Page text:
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Democracy, step this way...

By Peter Fleming

Two months ago, Mr Howard, in a fog of ironic blindness, lamented in a speech the rise of a "culture of aggression...a less civil approach to personal dealings" which he has noticed in Australia under his term of leadership.

In the same week, SBS television's Dateline programme showed footage of the Prime Minister driving right past Mrs Habib at the gates of Channel 7, when she wanted to hand him a letter about her illegally detained, kidnapped and tortured husband.

Presumably Mr Howard doesn't know the story of the Good Samaritan; no doubt one of his advisers failed to tell it to him.

Can't Mr Howard and his ilk see that much of the rising aggression is provoked by the perception that they have locked themselves behind a barrier of duplicity, so debasing words that words are no longer seen as enough?

I'm reminded of The Goon Show, when Harry Seagoon would become infuriated. What did he do? Begin - furiously - to write a letter to the Times. There have been periods in Australian, English and American cultures when force of argument - force of truth - has been seen to achieve results by evoking shame in the fraudulent.

But nothing nowadays seems able to budge these sham leaders out of their complacency, now they know that the idea of ministerial responsibility - in other words, democratic accountability - is dead.

It used to be that an otherwise "good" minister who made a mistake would admit it, and go to the backbench. He or she was admired for the admission, for the sacrifice, and after a while, the public would accept his or her re-instatement. This process reassured the public that the political system was just like any other human institution large or small: fallible, noble and thus repairable.

But now what do politicians waste their time defending? The indefensible. The shameful and the shameless. There was no more sickening episode of duplicitous cruelty than Philip Ruddock's interview on Dateline, July 7, concerning Mr Habib. How could it be that Pakistan handed Mr Habib over to Egyptian torturers, and Australia not know where he went, or why, or at whose request (the United States, as the evidence demonstrates)? This is what the interviewer Mark Davis wanted to know. (This is what any human being would like to know!) "Egypt hasn't confirmed to us that he was held there... I'm not in a position to say when I or members of the government may have known..." Etc, etc, etc.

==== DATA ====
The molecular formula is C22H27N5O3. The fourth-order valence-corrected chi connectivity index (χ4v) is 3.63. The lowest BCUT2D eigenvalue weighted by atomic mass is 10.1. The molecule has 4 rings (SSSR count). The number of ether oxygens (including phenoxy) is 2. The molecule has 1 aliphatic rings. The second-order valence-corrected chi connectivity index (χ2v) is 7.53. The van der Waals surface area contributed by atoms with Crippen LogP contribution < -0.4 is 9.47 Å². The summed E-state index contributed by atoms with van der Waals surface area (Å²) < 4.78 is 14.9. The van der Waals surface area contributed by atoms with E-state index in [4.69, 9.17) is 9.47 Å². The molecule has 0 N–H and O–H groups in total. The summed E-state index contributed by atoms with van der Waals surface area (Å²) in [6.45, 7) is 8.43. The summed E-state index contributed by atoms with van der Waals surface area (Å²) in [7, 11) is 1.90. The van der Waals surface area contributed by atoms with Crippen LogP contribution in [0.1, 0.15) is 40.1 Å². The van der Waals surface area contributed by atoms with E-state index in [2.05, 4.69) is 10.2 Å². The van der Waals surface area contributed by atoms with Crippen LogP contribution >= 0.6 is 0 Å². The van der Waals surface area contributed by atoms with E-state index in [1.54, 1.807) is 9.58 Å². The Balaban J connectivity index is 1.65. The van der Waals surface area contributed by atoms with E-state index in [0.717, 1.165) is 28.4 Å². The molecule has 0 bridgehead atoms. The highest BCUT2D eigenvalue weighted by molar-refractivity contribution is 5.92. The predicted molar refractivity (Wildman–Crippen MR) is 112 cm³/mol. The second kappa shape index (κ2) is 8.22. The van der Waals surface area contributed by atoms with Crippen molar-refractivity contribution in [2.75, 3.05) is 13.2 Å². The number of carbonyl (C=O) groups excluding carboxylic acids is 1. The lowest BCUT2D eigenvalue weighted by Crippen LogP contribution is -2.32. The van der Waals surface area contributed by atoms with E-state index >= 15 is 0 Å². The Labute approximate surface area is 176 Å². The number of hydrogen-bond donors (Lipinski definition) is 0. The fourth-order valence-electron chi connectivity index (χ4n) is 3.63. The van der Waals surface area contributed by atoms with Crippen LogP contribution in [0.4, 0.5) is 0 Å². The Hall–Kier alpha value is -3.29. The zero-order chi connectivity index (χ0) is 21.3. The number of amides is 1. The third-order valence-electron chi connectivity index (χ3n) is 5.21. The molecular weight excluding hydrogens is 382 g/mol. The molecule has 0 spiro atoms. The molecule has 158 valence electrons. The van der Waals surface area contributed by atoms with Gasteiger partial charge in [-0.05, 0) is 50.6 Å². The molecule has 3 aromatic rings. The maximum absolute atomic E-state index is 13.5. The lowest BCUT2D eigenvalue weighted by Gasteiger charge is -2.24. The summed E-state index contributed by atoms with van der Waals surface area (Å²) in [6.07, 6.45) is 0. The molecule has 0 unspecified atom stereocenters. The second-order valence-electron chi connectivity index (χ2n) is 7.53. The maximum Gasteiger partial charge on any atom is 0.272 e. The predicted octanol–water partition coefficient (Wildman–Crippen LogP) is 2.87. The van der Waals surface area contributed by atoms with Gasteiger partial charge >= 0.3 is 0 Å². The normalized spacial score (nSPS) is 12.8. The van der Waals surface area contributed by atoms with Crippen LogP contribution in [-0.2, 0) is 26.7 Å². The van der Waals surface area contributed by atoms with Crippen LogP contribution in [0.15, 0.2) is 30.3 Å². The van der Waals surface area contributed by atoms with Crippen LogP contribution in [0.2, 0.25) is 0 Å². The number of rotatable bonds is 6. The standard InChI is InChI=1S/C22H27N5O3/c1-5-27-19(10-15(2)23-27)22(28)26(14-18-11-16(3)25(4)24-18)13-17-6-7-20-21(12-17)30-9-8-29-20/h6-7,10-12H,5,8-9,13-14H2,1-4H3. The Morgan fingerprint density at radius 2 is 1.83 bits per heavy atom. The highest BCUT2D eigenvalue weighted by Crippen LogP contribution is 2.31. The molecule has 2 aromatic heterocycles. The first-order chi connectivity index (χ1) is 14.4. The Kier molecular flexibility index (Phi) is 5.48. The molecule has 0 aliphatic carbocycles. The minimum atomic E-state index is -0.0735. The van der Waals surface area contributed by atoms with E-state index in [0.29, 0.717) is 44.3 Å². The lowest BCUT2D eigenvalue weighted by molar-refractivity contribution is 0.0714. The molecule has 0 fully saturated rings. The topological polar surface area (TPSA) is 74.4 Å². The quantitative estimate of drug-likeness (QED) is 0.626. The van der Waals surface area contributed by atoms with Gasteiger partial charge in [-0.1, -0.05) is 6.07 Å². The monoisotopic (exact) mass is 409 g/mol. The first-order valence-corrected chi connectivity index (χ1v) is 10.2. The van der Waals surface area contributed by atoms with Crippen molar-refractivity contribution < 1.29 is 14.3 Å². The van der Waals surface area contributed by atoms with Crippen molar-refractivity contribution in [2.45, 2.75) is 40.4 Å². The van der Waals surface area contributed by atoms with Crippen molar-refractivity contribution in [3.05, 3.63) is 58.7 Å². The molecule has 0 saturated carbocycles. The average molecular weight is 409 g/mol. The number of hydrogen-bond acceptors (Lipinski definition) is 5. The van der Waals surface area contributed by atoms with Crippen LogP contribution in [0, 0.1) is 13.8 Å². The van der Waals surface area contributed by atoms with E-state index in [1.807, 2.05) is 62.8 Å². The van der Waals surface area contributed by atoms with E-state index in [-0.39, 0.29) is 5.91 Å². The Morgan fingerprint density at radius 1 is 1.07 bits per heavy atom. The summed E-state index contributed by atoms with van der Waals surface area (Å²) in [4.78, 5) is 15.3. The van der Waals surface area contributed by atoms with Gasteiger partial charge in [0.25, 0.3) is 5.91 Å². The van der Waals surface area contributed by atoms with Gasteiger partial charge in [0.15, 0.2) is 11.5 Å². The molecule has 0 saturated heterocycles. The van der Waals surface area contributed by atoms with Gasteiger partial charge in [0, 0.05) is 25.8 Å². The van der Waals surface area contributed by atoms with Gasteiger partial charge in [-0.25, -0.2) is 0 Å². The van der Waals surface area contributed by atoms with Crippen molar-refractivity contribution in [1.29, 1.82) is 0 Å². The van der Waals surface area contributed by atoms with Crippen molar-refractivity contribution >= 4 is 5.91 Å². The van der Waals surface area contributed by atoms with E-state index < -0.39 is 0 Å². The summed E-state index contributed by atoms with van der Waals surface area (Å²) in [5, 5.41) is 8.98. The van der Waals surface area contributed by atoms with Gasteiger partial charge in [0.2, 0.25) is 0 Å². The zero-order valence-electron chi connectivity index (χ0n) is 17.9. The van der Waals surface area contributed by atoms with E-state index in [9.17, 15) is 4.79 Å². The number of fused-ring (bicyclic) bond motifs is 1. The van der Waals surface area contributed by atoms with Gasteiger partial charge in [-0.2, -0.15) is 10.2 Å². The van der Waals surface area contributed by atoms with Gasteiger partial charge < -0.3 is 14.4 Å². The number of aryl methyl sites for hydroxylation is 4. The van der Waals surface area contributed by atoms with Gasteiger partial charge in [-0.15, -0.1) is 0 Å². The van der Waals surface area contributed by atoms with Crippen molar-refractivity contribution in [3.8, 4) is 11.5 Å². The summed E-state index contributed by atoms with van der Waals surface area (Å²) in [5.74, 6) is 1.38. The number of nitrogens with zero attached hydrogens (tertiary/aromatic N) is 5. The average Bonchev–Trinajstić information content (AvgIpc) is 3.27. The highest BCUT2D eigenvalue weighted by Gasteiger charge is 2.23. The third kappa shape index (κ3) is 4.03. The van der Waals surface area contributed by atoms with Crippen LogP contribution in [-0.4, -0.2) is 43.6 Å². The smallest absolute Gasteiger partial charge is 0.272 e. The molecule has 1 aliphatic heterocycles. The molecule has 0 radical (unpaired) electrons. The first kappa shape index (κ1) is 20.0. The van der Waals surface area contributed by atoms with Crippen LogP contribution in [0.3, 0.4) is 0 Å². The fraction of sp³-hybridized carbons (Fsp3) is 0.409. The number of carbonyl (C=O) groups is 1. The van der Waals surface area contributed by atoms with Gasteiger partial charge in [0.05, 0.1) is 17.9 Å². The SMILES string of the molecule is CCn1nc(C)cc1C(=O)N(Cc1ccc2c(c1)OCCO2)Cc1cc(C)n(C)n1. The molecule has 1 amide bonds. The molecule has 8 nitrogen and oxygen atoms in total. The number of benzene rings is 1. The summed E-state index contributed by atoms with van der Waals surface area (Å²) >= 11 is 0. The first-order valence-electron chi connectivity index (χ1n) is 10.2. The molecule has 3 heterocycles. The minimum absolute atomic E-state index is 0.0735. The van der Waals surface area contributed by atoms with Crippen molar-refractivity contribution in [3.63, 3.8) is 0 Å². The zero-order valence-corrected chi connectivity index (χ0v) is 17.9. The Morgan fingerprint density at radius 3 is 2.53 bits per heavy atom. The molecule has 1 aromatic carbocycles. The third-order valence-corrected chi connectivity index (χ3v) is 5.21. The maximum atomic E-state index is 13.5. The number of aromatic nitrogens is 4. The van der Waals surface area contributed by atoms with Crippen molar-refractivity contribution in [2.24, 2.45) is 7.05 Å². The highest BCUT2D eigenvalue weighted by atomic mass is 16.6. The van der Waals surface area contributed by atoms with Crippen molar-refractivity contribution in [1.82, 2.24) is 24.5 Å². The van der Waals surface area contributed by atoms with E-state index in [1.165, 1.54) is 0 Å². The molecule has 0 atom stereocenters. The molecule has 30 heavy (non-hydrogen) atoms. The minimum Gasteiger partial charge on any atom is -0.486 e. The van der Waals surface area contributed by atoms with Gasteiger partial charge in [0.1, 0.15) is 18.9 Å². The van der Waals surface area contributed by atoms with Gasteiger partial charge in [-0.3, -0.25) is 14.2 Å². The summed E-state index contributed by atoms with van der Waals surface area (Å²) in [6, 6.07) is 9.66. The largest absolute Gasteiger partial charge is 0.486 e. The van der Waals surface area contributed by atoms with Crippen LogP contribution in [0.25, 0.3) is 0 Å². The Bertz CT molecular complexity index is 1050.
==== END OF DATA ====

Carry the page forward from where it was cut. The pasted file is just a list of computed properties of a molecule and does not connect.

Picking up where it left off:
Mr Ruddock, who on a personal profile television programme a year ago said that he wanted to be seen as a model of Christianity, should look to his own scriptures for salvation from his self-dug dunghole: what does it profit a man to gain the American alliance and yet lose his soul?

If Mr Howard believed in the values he espoused two months ago, Mr Ruddock would be on the back bench overnight. Without ministerial responsibility, government is corrupt. That's the truth. That's what we've got.

And of course there is Mr Howard's close mate, good old George Bush: "We do not condone torture. I have never ordered torture. I will never order torture," (Dateline July 7). No, George, we all know you'll make sure you never order it.

Now the duplicity continues over the reports on the CIA's "intelligence failures" before the Iraq war. The American and the English investigations have both found their intelligence organisations failed. So what? Does Messrs Bush and Howard think we have forgotten that there were UN weapons inspectors in Iraq at the time the war was forced upon us? Will we forget that Hans Blix reported to the UN that information provided by such organisations, and tested by on-the-ground searches, had proven false in the time the inspectors were inside Iraq? Will we forget that the Niger uranium claims - and pretty much the whole "nuclear threat" case with them -were demolished before hostilities commenced?

Will we forget that Tariq Aziz, a far from admirable figure from the other side, said the truest words on offer prior to the outbreak of war: "The only time running out is the time it will take to find there are no weapons of mass destruction in Iraq."

There was plenty of evidence before the war that the intelligence may have been wrong. Governments in America, England and Australia nonetheless went ahead with their illegal invasion. The recent inquiries have been a yet more smokescreens, or as it should be more rightly called nowadays, "wordscreens".

Drive on, Mr Howard - Mr Bush, Mr Ruddock, hop in. No doubt the appearances of civility and politeness will continue inside the air-conditioned comfort of the prime ministerial vehicle. Step this way, democracy, into your cage.

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